Gum Grafts

The most common causes of gum recession include:

  • Genetics — In some people the gum that forms over certain teeth is just too thin. Even normal functioning can strip the gum away.

  • Trauma — Brushing too hard or using a tooth brush that is too hard can cause the gum to be worn away.

  • Adverse muscle pull — In some patients muscle fibers from the lips develop too high near the margin of the gum. Then everytime you eat or smile these fibers pull on the gumline. Over time, this results in recession.


How is gum recession corrected?
The thick, resistant type of gum that has been lost due to recession must be replaced to reinforce the tooth. We typically take a very small square of gum from the roof of the mouth near the molar teeth on one side. This donor gum is then transplanted to the area where thicker gum is needed. This procedure is highly successful.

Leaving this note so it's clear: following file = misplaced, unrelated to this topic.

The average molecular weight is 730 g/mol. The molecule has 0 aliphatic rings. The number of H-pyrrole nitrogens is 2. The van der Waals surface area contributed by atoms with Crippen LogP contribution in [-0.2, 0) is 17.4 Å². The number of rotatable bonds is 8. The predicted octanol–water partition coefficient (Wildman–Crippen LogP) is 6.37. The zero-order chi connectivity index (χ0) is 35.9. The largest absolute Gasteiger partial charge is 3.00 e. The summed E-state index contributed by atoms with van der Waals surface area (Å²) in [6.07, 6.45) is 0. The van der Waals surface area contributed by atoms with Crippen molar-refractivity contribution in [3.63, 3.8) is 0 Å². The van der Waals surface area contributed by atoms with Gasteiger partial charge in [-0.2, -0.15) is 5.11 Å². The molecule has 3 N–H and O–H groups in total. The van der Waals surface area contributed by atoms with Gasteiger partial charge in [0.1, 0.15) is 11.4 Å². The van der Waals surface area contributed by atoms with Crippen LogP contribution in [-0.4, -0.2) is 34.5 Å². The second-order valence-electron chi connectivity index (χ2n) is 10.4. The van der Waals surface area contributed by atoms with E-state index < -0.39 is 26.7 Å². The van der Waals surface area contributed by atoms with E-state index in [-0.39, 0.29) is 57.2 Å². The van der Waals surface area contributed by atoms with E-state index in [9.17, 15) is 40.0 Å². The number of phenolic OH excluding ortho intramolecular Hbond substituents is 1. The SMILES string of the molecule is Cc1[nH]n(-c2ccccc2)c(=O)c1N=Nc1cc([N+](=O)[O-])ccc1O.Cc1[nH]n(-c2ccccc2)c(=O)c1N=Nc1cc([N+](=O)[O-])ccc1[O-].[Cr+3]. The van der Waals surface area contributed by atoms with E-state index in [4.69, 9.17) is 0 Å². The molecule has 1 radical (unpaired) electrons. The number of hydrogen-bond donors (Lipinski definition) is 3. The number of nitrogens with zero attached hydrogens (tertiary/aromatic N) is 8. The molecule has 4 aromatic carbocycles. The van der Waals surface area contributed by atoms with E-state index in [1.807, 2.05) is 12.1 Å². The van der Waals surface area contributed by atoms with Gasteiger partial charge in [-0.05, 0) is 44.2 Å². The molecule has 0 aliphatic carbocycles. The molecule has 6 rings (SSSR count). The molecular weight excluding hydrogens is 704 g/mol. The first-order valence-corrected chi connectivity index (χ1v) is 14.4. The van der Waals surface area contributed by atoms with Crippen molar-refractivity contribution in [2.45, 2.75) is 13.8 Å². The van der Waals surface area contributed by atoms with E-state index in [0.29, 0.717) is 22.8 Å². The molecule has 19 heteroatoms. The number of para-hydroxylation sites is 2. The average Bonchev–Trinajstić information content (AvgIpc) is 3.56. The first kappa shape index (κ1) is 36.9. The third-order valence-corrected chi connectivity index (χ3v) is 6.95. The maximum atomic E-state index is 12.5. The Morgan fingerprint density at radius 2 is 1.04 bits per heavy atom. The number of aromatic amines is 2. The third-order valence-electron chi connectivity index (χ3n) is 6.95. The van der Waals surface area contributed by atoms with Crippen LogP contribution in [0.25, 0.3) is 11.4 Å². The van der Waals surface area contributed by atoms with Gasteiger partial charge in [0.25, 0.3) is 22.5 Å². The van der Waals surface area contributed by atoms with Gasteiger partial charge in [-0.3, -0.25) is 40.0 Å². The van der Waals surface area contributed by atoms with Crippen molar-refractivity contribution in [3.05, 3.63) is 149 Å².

What can you expect?
The procedure itself will be entirely painless. After the numbness wears off, there are two areas that need to heal:

  1. The area where the gum is placed this newly attached gum is fragile and you will need to alter your normal habits to protect it for a few days (e.g. eat soft foods and chew on the other side).
  2. The area from where the gum was taken this is usually more uncomfortable in the first few days. You will be able to eat and speak, but will most probably prefer soft foods for a few days.